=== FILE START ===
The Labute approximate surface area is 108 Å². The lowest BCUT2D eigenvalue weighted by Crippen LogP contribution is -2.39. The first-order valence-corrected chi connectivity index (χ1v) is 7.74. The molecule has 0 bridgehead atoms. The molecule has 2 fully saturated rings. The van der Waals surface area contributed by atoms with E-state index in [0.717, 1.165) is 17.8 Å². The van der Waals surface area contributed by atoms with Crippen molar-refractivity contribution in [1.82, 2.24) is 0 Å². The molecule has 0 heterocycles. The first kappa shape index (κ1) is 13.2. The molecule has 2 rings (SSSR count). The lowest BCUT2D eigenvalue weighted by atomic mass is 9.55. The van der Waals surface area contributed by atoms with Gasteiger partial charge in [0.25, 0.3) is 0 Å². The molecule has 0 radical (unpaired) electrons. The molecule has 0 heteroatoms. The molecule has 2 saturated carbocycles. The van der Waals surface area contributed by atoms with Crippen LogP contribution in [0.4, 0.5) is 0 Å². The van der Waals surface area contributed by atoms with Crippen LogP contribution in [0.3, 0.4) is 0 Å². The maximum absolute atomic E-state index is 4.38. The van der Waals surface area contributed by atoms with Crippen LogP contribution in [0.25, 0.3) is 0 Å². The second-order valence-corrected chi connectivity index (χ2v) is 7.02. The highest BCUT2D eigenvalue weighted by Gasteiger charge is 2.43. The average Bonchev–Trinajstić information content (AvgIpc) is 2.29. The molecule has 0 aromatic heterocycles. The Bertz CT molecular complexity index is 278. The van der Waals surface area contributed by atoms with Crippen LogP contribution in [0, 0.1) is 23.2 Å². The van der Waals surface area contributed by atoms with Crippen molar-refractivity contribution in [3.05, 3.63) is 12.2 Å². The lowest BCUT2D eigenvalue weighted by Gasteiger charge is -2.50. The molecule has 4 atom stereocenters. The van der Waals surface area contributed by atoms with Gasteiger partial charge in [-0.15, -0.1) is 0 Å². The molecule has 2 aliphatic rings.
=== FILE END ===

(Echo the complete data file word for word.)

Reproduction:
The Labute approximate surface area is 108 Å². The lowest BCUT2D eigenvalue weighted by Crippen LogP contribution is -2.39. The first-order valence-corrected chi connectivity index (χ1v) is 7.74. The molecule has 0 bridgehead atoms. The molecule has 2 fully saturated rings. The van der Waals surface area contributed by atoms with E-state index in [0.717, 1.165) is 17.8 Å². The van der Waals surface area contributed by atoms with Crippen molar-refractivity contribution in [1.82, 2.24) is 0 Å². The molecule has 0 heterocycles. The first kappa shape index (κ1) is 13.2. The molecule has 2 rings (SSSR count). The lowest BCUT2D eigenvalue weighted by atomic mass is 9.55. The van der Waals surface area contributed by atoms with Gasteiger partial charge in [0.25, 0.3) is 0 Å². The molecule has 0 radical (unpaired) electrons. The molecule has 0 heteroatoms. The molecule has 2 saturated carbocycles. The van der Waals surface area contributed by atoms with Crippen LogP contribution in [0.4, 0.5) is 0 Å². The van der Waals surface area contributed by atoms with Crippen LogP contribution in [0.3, 0.4) is 0 Å². The maximum absolute atomic E-state index is 4.38. The van der Waals surface area contributed by atoms with Crippen LogP contribution in [0.25, 0.3) is 0 Å². The second-order valence-corrected chi connectivity index (χ2v) is 7.02. The highest BCUT2D eigenvalue weighted by Gasteiger charge is 2.43. The average Bonchev–Trinajstić information content (AvgIpc) is 2.29. The molecule has 0 aromatic heterocycles. The Bertz CT molecular complexity index is 278. The van der Waals surface area contributed by atoms with Crippen LogP contribution in [0, 0.1) is 23.2 Å². The van der Waals surface area contributed by atoms with Crippen molar-refractivity contribution in [3.05, 3.63) is 12.2 Å². The lowest BCUT2D eigenvalue weighted by Gasteiger charge is -2.50. The molecule has 4 atom stereocenters. The van der Waals surface area contributed by atoms with Gasteiger partial charge in [-0.15, -0.1) is 0 Å². The molecule has 2 aliphatic rings.